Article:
Back to index
Fryxell, David A. Ready for the future: for nonfiction writers, 'the
good news from cyberspace far outweighs the bad.'(nonfiction).
In Writer's Digest July 1995, v75, n7, p50(2).
If the Internet keeps growing at its current rate, some
number-noodlers have calculated that sometime early next century
everyone on the planet will have an e-mail address.
While the cyberspace boom probably will slow down a bit before the
last aborigine goes online, there's no question the world is going
digital, and at a rate that leaves even technomaniacs gasping. Last
year, for the first time in history, Americans bought more personal
computers than television sets. According to Infotech, a Vermont
research firm, the number of CD-ROM titles aimed at consumers soared
from fewer than 100 in 1990 to 1,383 by the end of last year. The
count of gadgets to play these, discs on will grow from fewer than 1
million in all of North America five years ago to an estimated 26
million by next year. Subscribers to the five biggest online services
have more than tripled in the past five years. And the
growing-like-topsy World Wide Web on the Internet has ballooned from
130 sites in June 1993 to more than 12,000 sites by the start of this
year, according to Web-tracker Matthew Gray.
Is this good news or bad news for nonfiction writers? The answer, it
seems to me, is: both.
The cyberspace boom is good news in the sense that never before in
the history of language has so much information been so available to
so many people. In fact, nonfiction has probably never played, so
important a role in the world. The future is being built on facts,
not fiction, and those with the talents to mold those facts will be
With the exception of games, clip art and a few experimental
novels-on-disk, the bulk of the content on all those millions of
CD-ROMs boils down to nonfiction: reference, how-to, education,
archives, "edutainment." Most of the traffic online--including
bulletin board systems, the World Wide Web, and all stops in
between--can be considered nonfiction, from digital 'zines to
scholarly papers to technical tips. Even electronic mail requires
skills most akin to those of the nonfiction writer (unless you're
trying to impress a cyber-correspondent with fabrications about
No question about it: In the wired world, nonfiction is king.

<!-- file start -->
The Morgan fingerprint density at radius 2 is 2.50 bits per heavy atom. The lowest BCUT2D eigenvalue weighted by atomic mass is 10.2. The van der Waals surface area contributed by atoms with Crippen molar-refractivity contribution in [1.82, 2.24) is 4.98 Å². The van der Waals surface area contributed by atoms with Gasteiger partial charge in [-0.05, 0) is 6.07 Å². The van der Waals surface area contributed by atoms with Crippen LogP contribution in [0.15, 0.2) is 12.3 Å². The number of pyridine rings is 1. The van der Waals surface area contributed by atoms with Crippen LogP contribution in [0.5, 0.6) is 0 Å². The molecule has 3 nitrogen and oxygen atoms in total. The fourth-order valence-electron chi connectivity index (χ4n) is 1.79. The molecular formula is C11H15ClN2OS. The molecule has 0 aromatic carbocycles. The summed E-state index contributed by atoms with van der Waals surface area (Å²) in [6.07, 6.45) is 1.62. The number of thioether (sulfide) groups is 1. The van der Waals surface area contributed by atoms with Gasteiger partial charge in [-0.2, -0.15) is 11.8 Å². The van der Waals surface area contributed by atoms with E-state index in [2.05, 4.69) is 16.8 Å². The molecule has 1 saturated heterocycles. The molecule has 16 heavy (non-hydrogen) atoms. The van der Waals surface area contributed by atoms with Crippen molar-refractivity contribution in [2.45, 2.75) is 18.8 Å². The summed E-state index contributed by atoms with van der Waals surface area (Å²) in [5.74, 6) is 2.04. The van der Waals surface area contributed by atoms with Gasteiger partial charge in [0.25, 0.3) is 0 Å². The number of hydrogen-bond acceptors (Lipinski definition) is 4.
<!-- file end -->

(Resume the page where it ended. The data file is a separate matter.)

The bad news, though, is the information superhighway seems to be
rolling right over some of our most cherished ideas about nonfiction
writing. When copy reaches consumers by the screenful instead of by
the printed page, everything nonfiction writers have long assumed
about our audiences is probably wrong.
Writing for cyberspace, in short, win require some of us old dogs to
learn new tricks. And we won't always be comfortable with the hoops
we may need to jump through.
The Long and Short of Text
The bottom line of this brave new world is copy length--and here
again there's good news and bad news.
The good news is that, for all practical purposes, words in
cyberspace are free. You can use as many of them as you want or need
to communicate your message. In fact, all the words in a set of
encyclopedias can fit on a single CD-ROM with room to spare. Your
entire nonfiction book can squeeze onto one floppy disk, along with
your notes and rough drafts. Even sending text across phone lines
takes relatively little time or "bandwidth" compared to such
modem-intensive tasks as transmitting pictures or sounds. (A
text-only World Wide Web page," for example, appears on your screen
almost instantly; complex graphics can cause agonizing waits.
So forget those worries about newshole or column inches or word
counts. No trees need perish for you to say as much as you want in
cyber-nonfiction. Writing to fit? Heck, it all fits]
The bad news is no one may want to read it all. Indeed, cyber-readers
will likely have even less patience for long copy than the print
consumers of your nonfiction. Who wants to sit and read a whole book
on a computer screen? It's the snazzy graphics and interactive games
that keep eyes glued to these gizmos, not scrolling screens of text.